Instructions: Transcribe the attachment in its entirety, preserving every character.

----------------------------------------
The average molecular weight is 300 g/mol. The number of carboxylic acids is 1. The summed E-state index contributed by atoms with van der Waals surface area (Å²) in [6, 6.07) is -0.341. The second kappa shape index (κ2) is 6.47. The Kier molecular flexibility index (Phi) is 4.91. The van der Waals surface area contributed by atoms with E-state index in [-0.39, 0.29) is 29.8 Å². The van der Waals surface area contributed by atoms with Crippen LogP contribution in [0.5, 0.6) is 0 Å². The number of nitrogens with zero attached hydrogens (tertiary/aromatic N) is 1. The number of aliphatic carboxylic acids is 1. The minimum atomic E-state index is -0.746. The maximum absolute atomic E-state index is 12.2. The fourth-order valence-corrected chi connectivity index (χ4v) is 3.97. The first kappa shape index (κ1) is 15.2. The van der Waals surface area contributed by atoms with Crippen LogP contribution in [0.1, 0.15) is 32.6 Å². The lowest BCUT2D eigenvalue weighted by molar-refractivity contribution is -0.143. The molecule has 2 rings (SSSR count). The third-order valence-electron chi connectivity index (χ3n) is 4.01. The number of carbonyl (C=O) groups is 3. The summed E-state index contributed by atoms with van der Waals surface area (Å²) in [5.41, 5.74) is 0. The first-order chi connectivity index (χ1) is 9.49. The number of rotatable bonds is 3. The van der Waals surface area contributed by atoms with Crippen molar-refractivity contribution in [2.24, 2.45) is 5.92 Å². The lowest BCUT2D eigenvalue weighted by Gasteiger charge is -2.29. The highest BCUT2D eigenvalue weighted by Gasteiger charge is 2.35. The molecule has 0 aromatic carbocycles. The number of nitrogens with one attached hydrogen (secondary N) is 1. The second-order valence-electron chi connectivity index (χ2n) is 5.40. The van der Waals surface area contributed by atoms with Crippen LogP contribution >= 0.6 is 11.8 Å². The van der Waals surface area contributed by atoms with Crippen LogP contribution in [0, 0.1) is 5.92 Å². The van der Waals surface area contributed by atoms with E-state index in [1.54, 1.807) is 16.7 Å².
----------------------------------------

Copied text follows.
The average molecular weight is 300 g/mol. The number of carboxylic acids is 1. The summed E-state index contributed by atoms with van der Waals surface area (Å²) in [6, 6.07) is -0.341. The second kappa shape index (κ2) is 6.47. The Kier molecular flexibility index (Phi) is 4.91. The van der Waals surface area contributed by atoms with E-state index in [-0.39, 0.29) is 29.8 Å². The van der Waals surface area contributed by atoms with Crippen LogP contribution in [0.5, 0.6) is 0 Å². The number of nitrogens with zero attached hydrogens (tertiary/aromatic N) is 1. The number of aliphatic carboxylic acids is 1. The minimum atomic E-state index is -0.746. The maximum absolute atomic E-state index is 12.2. The fourth-order valence-corrected chi connectivity index (χ4v) is 3.97. The first kappa shape index (κ1) is 15.2. The van der Waals surface area contributed by atoms with Crippen LogP contribution in [0.1, 0.15) is 32.6 Å². The lowest BCUT2D eigenvalue weighted by molar-refractivity contribution is -0.143. The molecule has 2 rings (SSSR count). The third-order valence-electron chi connectivity index (χ3n) is 4.01. The number of carbonyl (C=O) groups is 3. The summed E-state index contributed by atoms with van der Waals surface area (Å²) in [5.41, 5.74) is 0. The first-order chi connectivity index (χ1) is 9.49. The number of rotatable bonds is 3. The van der Waals surface area contributed by atoms with Crippen molar-refractivity contribution in [2.24, 2.45) is 5.92 Å². The lowest BCUT2D eigenvalue weighted by Gasteiger charge is -2.29. The highest BCUT2D eigenvalue weighted by Gasteiger charge is 2.35. The molecule has 0 aromatic carbocycles. The number of nitrogens with one attached hydrogen (secondary N) is 1. The second-order valence-electron chi connectivity index (χ2n) is 5.40. The van der Waals surface area contributed by atoms with Crippen LogP contribution >= 0.6 is 11.8 Å². The van der Waals surface area contributed by atoms with Crippen LogP contribution in [0, 0.1) is 5.92 Å². The van der Waals surface area contributed by atoms with E-state index in [1.54, 1.807) is 16.7 Å².